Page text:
There is one situation where I do target jacks and that is in creeks, rivers, and canals in the winter. Jacks are a subtropical species and do not tolerate water temperature much below 60° for very long. Severe cold fronts will drop the water on the shallow flats as much is 10° in a couple days. However, the water and residential canals, creeks, and rivers is often significantly warmer. This will result in jacks as well as snook migrating into these areas, particularly if were having a cool winter.
One advantage to this type of fishing as that the fish become concentrated. These are relatively small areas, all things considered, especially if the tide is low. Winter is the dry season as well here in Florida. That means that most rivers will be fairly low. Jacks and other game fish will be concentrated in the holes and deeper sections of the rivers and creeks.
While jacks will occasionally forage on the surface in these areas, the vast majority are caught by anglers blind casting. For whatever reason, jacks in these backwater creeks and rivers just tend to not feed on the surface as much. However they do feed and remain aggressive. Also, once a productive area is located, multiple fish can usually be caught.
Sarasota rivers produce jack crevalle
The Braden River in particular is a terrific spot to target jack crevalle from December through March. It is a small river and is a tributary of the Manatee River, which can also be very productive. The Braden River is quite close to Tampa Bay. Jacks that spend their summer on the open flats of Tampa Bay move into both rivers in the winter to seek the warmer water and available forage. As an added bonus, snook, redfish, juvenile tarpon, and other species are available as well.
Sarasota Jack Crevalle Fishing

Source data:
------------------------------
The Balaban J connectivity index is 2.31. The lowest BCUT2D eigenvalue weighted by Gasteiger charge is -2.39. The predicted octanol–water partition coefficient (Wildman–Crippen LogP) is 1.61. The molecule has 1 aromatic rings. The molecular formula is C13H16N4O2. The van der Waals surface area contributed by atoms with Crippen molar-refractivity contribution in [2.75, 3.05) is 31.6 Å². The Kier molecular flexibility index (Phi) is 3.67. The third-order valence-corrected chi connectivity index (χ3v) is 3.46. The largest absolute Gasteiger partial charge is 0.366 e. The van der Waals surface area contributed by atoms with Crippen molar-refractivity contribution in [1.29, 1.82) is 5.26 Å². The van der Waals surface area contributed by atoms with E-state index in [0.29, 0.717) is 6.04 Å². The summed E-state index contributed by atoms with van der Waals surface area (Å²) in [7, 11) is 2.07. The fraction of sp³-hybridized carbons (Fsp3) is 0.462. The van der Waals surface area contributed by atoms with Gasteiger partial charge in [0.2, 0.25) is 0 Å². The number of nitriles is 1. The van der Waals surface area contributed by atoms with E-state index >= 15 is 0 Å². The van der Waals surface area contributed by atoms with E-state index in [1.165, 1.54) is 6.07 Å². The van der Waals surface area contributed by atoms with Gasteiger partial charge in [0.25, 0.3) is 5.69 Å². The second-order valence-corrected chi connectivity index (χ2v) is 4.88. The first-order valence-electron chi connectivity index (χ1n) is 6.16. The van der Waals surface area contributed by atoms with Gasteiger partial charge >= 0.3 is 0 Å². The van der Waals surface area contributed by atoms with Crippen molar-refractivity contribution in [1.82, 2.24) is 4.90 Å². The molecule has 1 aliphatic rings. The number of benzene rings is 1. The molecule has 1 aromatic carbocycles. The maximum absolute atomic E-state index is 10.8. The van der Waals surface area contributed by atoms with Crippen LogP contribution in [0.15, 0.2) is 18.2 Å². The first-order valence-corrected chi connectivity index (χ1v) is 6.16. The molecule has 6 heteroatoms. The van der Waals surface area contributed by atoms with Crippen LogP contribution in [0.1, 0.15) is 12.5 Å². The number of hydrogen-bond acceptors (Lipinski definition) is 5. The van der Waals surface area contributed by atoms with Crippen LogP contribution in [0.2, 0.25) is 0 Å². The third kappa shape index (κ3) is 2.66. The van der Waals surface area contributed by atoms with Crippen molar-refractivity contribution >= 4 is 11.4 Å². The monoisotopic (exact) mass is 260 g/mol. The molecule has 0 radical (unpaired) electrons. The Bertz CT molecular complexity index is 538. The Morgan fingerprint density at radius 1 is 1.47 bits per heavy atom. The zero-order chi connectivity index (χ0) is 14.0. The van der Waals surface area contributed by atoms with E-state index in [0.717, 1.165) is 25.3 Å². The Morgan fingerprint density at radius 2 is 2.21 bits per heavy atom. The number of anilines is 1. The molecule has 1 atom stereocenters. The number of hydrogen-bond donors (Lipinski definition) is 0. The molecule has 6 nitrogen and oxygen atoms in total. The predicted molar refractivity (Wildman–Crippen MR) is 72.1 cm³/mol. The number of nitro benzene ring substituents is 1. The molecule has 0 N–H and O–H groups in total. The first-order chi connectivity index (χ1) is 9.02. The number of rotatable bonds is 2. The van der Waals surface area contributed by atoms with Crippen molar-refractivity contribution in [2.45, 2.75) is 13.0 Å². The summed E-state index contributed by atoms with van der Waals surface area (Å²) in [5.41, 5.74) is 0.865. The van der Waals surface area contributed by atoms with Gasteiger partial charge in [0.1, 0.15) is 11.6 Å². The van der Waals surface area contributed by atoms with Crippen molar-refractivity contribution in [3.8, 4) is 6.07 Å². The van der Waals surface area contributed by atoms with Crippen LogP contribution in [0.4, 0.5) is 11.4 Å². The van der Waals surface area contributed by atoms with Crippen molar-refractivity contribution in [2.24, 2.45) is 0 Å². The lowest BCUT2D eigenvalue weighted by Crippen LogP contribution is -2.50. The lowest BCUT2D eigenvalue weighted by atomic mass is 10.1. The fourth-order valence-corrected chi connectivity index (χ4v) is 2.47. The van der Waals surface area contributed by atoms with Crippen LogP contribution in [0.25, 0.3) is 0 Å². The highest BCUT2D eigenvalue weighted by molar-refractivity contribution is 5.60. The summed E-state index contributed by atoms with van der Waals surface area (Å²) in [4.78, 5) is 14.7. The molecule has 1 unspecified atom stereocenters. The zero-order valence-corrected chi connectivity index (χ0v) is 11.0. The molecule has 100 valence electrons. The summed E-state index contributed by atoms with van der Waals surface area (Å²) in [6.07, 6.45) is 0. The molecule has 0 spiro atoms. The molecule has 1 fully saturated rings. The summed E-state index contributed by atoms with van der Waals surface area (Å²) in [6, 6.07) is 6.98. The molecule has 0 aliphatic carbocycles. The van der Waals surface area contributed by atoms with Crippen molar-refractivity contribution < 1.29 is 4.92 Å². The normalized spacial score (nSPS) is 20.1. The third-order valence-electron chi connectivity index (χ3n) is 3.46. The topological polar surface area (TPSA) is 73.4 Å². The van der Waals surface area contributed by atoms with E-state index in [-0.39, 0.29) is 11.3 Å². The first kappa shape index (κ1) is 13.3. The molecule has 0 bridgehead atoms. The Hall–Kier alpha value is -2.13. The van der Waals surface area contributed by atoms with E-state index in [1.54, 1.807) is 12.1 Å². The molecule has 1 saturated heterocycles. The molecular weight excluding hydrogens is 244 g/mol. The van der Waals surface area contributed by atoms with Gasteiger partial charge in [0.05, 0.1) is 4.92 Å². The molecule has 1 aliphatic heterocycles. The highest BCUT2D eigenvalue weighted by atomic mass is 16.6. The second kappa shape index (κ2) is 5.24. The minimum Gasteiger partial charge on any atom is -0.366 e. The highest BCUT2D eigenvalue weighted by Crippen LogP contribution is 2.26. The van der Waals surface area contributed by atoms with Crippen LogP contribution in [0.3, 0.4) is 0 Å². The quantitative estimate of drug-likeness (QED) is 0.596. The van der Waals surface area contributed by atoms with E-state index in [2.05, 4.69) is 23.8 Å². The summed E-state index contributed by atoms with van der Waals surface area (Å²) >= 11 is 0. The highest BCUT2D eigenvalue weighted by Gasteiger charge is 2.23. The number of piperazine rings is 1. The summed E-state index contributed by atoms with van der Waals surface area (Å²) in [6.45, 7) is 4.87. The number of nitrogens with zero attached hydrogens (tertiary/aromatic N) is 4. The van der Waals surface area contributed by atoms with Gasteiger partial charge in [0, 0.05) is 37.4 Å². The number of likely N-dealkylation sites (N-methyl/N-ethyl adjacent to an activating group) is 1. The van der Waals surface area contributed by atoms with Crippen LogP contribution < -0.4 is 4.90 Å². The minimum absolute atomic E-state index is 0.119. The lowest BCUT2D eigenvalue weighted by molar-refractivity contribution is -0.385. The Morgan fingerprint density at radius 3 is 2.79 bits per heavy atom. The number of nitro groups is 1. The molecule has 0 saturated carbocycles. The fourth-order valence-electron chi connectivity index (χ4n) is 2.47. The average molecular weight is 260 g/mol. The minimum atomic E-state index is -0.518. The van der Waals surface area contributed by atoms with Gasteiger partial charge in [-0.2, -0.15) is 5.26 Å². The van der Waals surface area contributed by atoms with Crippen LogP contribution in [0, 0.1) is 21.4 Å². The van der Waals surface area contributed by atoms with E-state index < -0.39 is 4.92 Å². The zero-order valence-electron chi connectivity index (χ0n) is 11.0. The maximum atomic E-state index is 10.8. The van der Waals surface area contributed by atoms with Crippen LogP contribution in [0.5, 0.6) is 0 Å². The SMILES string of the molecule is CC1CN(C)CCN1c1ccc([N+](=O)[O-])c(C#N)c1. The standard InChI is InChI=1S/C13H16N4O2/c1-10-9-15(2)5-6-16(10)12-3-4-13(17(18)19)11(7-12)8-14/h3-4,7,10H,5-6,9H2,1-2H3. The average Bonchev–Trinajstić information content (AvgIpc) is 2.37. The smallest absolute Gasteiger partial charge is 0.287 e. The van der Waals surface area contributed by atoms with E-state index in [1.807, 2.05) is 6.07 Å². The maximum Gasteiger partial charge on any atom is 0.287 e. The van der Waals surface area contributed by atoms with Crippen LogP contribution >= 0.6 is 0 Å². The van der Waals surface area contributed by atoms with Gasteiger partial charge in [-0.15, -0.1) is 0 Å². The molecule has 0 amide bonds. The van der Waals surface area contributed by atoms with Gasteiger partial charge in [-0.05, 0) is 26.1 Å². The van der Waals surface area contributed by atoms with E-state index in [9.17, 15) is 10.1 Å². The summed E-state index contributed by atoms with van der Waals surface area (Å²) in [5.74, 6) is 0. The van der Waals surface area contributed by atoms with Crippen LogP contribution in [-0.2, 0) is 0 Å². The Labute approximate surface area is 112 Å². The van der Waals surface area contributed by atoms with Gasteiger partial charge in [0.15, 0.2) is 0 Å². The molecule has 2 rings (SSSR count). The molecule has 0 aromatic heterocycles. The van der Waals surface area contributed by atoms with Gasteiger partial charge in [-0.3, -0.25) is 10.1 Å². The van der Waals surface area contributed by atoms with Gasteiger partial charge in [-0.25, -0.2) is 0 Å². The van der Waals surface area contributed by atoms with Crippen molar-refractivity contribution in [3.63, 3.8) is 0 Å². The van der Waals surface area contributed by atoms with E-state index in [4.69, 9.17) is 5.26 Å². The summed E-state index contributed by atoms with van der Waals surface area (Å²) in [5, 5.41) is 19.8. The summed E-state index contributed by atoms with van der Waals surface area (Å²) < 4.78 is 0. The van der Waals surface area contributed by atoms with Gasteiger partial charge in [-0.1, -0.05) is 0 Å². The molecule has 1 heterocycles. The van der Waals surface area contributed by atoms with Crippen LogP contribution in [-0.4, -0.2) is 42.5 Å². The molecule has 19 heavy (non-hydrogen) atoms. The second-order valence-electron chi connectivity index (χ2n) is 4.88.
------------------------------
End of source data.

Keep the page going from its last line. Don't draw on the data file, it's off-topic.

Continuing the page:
Jack crevalle are one of the many species available to anglers. Sarasota jack crevalle are great fun!
Sarasota jack crevalle are the bar room brawlers of inshore saltwater fishing. They are mean. Jacks are nasty. They have broad shoulders and large forked tails. Jack crevalle pull extremely hard. They swim around in big schools which results in a competition factor. They are one of my favorite game fish!
Sarasota is a good environment for Jack crevalle to thrive in. We have a nice mixture of shallow flats, deeper flats, passes, and most importantly creeks and residential canals. Jacks cannot tolerate water that’s below 55° for very long. Back in 2010 we had a severe cold snap and jacks were one of the first fish to die.
Jack crevalle spend their winter in creeks, rivers, and residential canals. These areas are typically five or six degrees warmer than the exposed open grass flats. Small bait fish, primarily glass minnows, seek refuge in these areas as well. This results in jacks having a place that they can thrive during cold weather.
As it warms up, jacks move out of these areas and scatter out onto the nearby flats to feed. They will often be seen terrorizing bait fish on the surface. We call this “breaking fish”and it is one of the most exciting ways to catch Sarasota jack crevalle. Jacks will pen the helpless bait fish up against a seawall. From a distance, it looks like a boat wake crashing up against the wall. In reality, it is a school of feeding fish.